The authors would like to thank Willkie counsel Bill Thomas and law clerk Imani Martinez for their contributions to this chapter.
Does your jurisdiction have an established renewable energy industry? What are the current production levels?
The United States has a highly established renewable energy industry. According to the U.S. Energy Information and Administration (EIA), in 2020, renewable energy sources (including wind, hydroelectric, solar, biomass, and geothermal energy) generated a record 834 billion kilowatt-hours (kWh) of electricity, or about 21% of all the electricity generated in the United States. Only natural gas (1,617 billion kWh) produced more electricity than renewables in the United States in 2020. Renewables surpassed both nuclear (790 billion kWh) and coal (774 billion kWh) for the first time on record.
Who are the key regulators for renewables industry in your jurisdiction? How do they impact the industry?
In the United States, jurisdiction over electricity is divided between the federal government and the states. At the national level, the Federal Energy Regulatory Commission (FERC) has authority over transmission and wholesale sales of electricity in interstate commerce. The states and territories have jurisdiction over distribution and retail sales. Each state has a public utility commission or similar body, and Puerto Rico has the United States’ largest publicly owned utility as well as a separate regulatory board.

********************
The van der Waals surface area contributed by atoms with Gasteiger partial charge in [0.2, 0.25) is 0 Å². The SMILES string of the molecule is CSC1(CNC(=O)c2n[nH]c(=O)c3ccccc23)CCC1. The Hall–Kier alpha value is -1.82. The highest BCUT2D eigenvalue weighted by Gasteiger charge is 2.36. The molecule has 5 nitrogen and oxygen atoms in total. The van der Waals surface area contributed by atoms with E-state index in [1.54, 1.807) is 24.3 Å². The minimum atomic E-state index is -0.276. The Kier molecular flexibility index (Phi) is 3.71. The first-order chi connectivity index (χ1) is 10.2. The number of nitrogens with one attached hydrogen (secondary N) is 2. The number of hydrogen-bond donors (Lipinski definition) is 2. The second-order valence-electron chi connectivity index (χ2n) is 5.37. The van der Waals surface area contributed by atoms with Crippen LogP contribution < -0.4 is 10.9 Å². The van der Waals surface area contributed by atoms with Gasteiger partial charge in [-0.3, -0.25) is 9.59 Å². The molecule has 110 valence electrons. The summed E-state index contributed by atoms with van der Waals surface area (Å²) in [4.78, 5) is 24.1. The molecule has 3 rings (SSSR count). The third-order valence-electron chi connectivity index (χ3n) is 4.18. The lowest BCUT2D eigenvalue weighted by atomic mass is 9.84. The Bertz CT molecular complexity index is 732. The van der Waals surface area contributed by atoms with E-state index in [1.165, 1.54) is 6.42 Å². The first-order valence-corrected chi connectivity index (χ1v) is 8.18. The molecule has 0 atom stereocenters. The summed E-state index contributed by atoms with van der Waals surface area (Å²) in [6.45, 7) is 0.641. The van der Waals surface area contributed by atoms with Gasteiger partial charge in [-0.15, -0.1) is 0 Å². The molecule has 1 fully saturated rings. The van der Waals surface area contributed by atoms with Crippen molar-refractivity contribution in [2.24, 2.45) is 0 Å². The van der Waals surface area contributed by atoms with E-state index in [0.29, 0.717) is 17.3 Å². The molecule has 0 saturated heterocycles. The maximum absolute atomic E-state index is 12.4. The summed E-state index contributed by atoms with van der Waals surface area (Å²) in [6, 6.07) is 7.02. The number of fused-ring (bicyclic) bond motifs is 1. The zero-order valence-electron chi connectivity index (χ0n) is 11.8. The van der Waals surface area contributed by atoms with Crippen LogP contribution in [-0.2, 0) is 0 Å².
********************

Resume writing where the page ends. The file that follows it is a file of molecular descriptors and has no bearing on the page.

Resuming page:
The North American Electric Reliability Corporation (NERC) helps ensure the reliability of the North American bulk electric system, which is divided into three independent interconnections: Eastern Interconnection, Western Interconnection, and Electricity Reliability Council of Texas (ERCOT) Interconnection. FERC regulation also led to the establishment of independent, nonprofit organizations that serve as regional grid operators (i.e., the Independent System Operators (ISOs) and Regional Transmission Operators (RTOs)).
NERC assesses the system’s reliability, develops reliability standards, and has the authority to enforce standards. FERC approves proposed standards and directs NERC to develop modifications to reliability standards in an ongoing process that is designed to respond to changing market and transmission system conditions.